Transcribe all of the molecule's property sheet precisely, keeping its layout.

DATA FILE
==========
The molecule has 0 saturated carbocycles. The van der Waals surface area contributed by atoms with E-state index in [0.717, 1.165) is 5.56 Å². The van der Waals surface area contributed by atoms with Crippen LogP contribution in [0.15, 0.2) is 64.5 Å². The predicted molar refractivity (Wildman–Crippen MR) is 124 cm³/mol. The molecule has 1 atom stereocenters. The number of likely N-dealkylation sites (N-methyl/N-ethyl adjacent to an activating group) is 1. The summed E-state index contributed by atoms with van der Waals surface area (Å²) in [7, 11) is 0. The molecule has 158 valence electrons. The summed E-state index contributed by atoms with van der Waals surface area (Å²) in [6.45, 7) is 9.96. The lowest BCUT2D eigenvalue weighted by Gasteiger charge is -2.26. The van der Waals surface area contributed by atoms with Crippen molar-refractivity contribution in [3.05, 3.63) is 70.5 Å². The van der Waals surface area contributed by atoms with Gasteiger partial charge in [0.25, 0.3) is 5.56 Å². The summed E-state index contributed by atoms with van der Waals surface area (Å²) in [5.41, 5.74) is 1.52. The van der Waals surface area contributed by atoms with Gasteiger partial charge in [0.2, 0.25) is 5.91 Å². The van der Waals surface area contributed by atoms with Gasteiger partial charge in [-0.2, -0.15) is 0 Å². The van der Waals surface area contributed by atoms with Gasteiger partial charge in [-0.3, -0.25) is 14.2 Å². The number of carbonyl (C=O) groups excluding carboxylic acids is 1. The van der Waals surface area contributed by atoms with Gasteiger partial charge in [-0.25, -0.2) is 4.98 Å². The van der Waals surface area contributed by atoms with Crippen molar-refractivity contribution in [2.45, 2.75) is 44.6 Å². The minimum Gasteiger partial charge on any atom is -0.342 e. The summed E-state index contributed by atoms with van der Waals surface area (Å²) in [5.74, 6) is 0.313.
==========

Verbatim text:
The molecule has 0 saturated carbocycles. The van der Waals surface area contributed by atoms with E-state index in [0.717, 1.165) is 5.56 Å². The van der Waals surface area contributed by atoms with Crippen LogP contribution in [0.15, 0.2) is 64.5 Å². The predicted molar refractivity (Wildman–Crippen MR) is 124 cm³/mol. The molecule has 1 atom stereocenters. The number of likely N-dealkylation sites (N-methyl/N-ethyl adjacent to an activating group) is 1. The summed E-state index contributed by atoms with van der Waals surface area (Å²) in [7, 11) is 0. The molecule has 158 valence electrons. The summed E-state index contributed by atoms with van der Waals surface area (Å²) in [6.45, 7) is 9.96. The lowest BCUT2D eigenvalue weighted by Gasteiger charge is -2.26. The van der Waals surface area contributed by atoms with Crippen molar-refractivity contribution in [3.05, 3.63) is 70.5 Å². The van der Waals surface area contributed by atoms with Gasteiger partial charge in [0.25, 0.3) is 5.56 Å². The summed E-state index contributed by atoms with van der Waals surface area (Å²) in [5.41, 5.74) is 1.52. The van der Waals surface area contributed by atoms with Gasteiger partial charge in [0.2, 0.25) is 5.91 Å². The van der Waals surface area contributed by atoms with Gasteiger partial charge in [-0.2, -0.15) is 0 Å². The van der Waals surface area contributed by atoms with Gasteiger partial charge in [-0.3, -0.25) is 14.2 Å². The number of carbonyl (C=O) groups excluding carboxylic acids is 1. The van der Waals surface area contributed by atoms with Gasteiger partial charge in [-0.25, -0.2) is 4.98 Å². The van der Waals surface area contributed by atoms with Crippen molar-refractivity contribution in [2.45, 2.75) is 44.6 Å². The minimum Gasteiger partial charge on any atom is -0.342 e. The summed E-state index contributed by atoms with van der Waals surface area (Å²) in [5.74, 6) is 0.313.